When in Germany do as the German’s do; drive a diesel wagon! For the foreseeable future we’ll be driving and reviewing BMW’s from both sides of the Atlantic, that includes those that have been banished from the states or those that have never even made it to BMW’s largest market.
Touching down in Deutschland with enough clothes for three and baby gear to last a summer (before the container of the rest of the belongings makes it over) is a sight to be seen in European airports let alone packing it all into one vehicle for the road trip. Realistically, there are few cars that roam the German straßes that would even fit the bill of carry an American dosage of “stuff”. The BMW 5 Series sportwagon is one of those that does.
As you probably are well aware of, BMWNA has passed on bringing the F11 to the US in any form (let alone a diesel). The much maligned 5 Series Gran Tourismo has replaced it- with its controversial rear and increased size/ loss of practicality compared to the wagon. Truth be told we have a soft spot for wagons, the fact they offer the driving dynamics of a car and most of the functionality of an SAV is something that is hard to beat; although the average US consumer doesn’t tend to agree with our view on this.
Having logged a LOT of miles in an E60 530xi Touring (it was parked in the garage prior to the E90 M3), the F11 experience was not all that different in terms of functionality. For starters it has more room in the luggage area than the X5. It gobbles up nearly everything you could want and does it with grace. It is an attractive, albeit conservative, package and may just be one of BMW’s best looking offerings to date (even though it is a wagon).
The 520d tested was equipped with almost every box ticked (night vision, all the cameras, dynamic driving control, integral active steering, four zone climate, active cruise and so on and so on), it stickered north of €74k (including VAT).
The 520d features a new 4 cylinder turbo charged diesel engine that produces 380 Nm (280 lb-ft) and 135 kW (184 hp). While it is not quick by any stretch of the imagination, around 8 seconds to 60 mph, it does the job of moving the significant mass of this people hauler admirably. Torque and gearing are what matter with this little engine that could and it is quite efficient thanks to some serious engineering on BMW’s part. Our mixed driving jaunt over several days (including right foot smashes) and 400 miles was just north of 41 mpg (only using about 1/2 a tank of fuel). Not bad at all considering how much heft it moved for the first half of the journey.
Hating to repeat numerous reviews’ stance that the 8 speed auto is sublime, it is worth noting once more. In many ways the 8 speed is the best match for this engine, simply because shifting would be frequent and jerky even on the best of days thanks to the feisty diesel under the hood. Fuel economy reportedly is aided by passing on the third pedal. As a three pedal pusher, it is tough to argue for one in this situation.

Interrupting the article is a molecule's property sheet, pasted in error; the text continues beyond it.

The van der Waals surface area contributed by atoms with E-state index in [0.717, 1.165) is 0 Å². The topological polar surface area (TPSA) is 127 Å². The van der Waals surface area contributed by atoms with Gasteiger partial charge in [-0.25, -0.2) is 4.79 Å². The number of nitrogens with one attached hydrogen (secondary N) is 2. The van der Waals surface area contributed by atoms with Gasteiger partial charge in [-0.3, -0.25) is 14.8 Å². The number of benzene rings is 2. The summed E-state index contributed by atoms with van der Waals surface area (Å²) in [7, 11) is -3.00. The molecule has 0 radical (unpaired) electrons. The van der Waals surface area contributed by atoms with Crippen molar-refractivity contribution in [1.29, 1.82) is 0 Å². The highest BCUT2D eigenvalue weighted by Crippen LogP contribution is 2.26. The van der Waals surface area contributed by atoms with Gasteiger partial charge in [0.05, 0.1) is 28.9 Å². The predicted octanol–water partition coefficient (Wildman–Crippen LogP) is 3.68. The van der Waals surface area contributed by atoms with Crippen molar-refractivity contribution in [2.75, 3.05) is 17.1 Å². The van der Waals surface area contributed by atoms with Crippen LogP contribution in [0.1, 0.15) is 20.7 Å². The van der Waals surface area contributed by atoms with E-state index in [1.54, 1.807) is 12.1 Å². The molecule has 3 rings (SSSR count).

The interior is carried over from the sedan, and it remains luxurious and attractive in this application. It is more spacious and ergonomic than the outgoing model and comfort has been improved in all areas. The rear luggage area is much like the prior generation, the engineers have made sure the rear suspension does not impede into the carrying capacity; yielding smooth squared sides. Rear seats fold flat with a three way split and can be equipped with a pass through if so desired.
The load space can be covered (to hide your stash) by a motorized fabric cover that plays double duty when removed from its normal position, it can be attached to the folded down seat backs and used as a net to prevent stowed items from launching into the backs of the front seat passengers’ heads during braking. The hatch or rear window can be opened for loading purposes- the rear window being separate is great when the trunk is packed to the max (thanks to Max’s stuff) and you have to get at something but don’t want everything to fall out!
The panoramic sunroof is huge and the hard cover can be retracted fully to allow full sky viewing for all passengers. With the glass in the fully open position (front panel moves while the rear remains stationary) there are significant amounts of buffeting requiring windows to be opened (to be expected). With all the windows and glass roof, the car feels very open and bright making the overall experience even more pleasant to passengers. As if the supple leather comfort seats (not available in the US on the 5 sedan) were not enough.
The steering is electric and it is a blessing when equipped with the park assist feature. Trying to navigate German parking garages with a car stuffed to the gills and mirrors folded in due to the narrow width of the structure you’d be hard pressed to do it alone.This system continues to impress! Some find the steering feedback to be numb, but when pushed the car communicates nicely- like when taking an autobahn exit a little too hot and the understeer makes itself known loud and clear.
In the end, if it made it to the US, the F11 5 Series wagon with any engine would make it to our short list of family cars for everyday driving. The base model would be more than adequate, with some light options- if the latest technology is your thing pick and choose wisely as the options get costly and add up quick! The new 5 Series continues the great tradition of BMW sport wagons; it is just a shame that those that would have purchased one stateside are missing out on such a great vehicle. That being said, it is hard to argue for such a car when sales for the previous two generations were so poor. When will American’s buy into the fact that wagons are the best option out there? We hope soon so that the 3 series wagon does not face the guillotine as well.
Images: BMW AG